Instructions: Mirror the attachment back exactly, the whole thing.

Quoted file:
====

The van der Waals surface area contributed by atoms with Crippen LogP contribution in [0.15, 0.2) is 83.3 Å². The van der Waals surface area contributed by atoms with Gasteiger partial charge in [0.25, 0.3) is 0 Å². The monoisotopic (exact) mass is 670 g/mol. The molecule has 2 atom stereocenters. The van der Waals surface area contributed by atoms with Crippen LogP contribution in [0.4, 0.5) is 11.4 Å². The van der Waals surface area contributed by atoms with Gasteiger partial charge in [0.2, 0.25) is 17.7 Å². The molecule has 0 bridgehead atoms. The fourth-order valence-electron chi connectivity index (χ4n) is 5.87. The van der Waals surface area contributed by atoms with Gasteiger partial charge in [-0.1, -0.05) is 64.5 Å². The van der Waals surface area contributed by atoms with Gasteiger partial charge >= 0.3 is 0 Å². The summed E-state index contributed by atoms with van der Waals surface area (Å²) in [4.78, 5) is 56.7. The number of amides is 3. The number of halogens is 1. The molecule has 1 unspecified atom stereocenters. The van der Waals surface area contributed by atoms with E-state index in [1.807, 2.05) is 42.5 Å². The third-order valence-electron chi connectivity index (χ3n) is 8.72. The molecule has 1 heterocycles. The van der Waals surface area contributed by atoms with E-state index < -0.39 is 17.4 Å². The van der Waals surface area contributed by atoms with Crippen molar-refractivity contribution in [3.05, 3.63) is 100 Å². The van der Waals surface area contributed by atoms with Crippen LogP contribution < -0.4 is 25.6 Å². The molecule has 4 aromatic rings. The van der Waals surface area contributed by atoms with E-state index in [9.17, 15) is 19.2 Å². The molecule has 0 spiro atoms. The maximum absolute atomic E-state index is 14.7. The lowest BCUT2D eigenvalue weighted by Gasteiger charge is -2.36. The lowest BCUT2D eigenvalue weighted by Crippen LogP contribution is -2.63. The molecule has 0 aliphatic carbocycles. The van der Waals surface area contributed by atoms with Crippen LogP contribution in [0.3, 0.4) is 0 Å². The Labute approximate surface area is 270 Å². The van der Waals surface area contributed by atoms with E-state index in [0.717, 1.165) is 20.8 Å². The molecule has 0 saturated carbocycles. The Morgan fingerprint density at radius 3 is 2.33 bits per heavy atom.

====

The van der Waals surface area contributed by atoms with Crippen LogP contribution in [0.15, 0.2) is 83.3 Å². The van der Waals surface area contributed by atoms with Gasteiger partial charge in [0.25, 0.3) is 0 Å². The monoisotopic (exact) mass is 670 g/mol. The molecule has 2 atom stereocenters. The van der Waals surface area contributed by atoms with Crippen LogP contribution in [0.4, 0.5) is 11.4 Å². The van der Waals surface area contributed by atoms with Gasteiger partial charge in [0.2, 0.25) is 17.7 Å². The molecule has 0 bridgehead atoms. The fourth-order valence-electron chi connectivity index (χ4n) is 5.87. The van der Waals surface area contributed by atoms with Gasteiger partial charge in [-0.1, -0.05) is 64.5 Å². The van der Waals surface area contributed by atoms with Gasteiger partial charge >= 0.3 is 0 Å². The summed E-state index contributed by atoms with van der Waals surface area (Å²) in [4.78, 5) is 56.7. The number of amides is 3. The number of halogens is 1. The molecule has 1 unspecified atom stereocenters. The van der Waals surface area contributed by atoms with E-state index in [1.807, 2.05) is 42.5 Å². The third-order valence-electron chi connectivity index (χ3n) is 8.72. The molecule has 1 heterocycles. The van der Waals surface area contributed by atoms with E-state index < -0.39 is 17.4 Å². The van der Waals surface area contributed by atoms with Crippen molar-refractivity contribution in [3.05, 3.63) is 100 Å². The van der Waals surface area contributed by atoms with Crippen LogP contribution < -0.4 is 25.6 Å². The molecule has 4 aromatic rings. The van der Waals surface area contributed by atoms with E-state index in [9.17, 15) is 19.2 Å². The molecule has 0 spiro atoms. The maximum absolute atomic E-state index is 14.7. The lowest BCUT2D eigenvalue weighted by Gasteiger charge is -2.36. The lowest BCUT2D eigenvalue weighted by Crippen LogP contribution is -2.63. The molecule has 0 aliphatic carbocycles. The van der Waals surface area contributed by atoms with Crippen LogP contribution in [0.3, 0.4) is 0 Å². The Labute approximate surface area is 270 Å². The van der Waals surface area contributed by atoms with E-state index in [0.717, 1.165) is 20.8 Å². The molecule has 0 saturated carbocycles. The Morgan fingerprint density at radius 3 is 2.33 bits per heavy atom.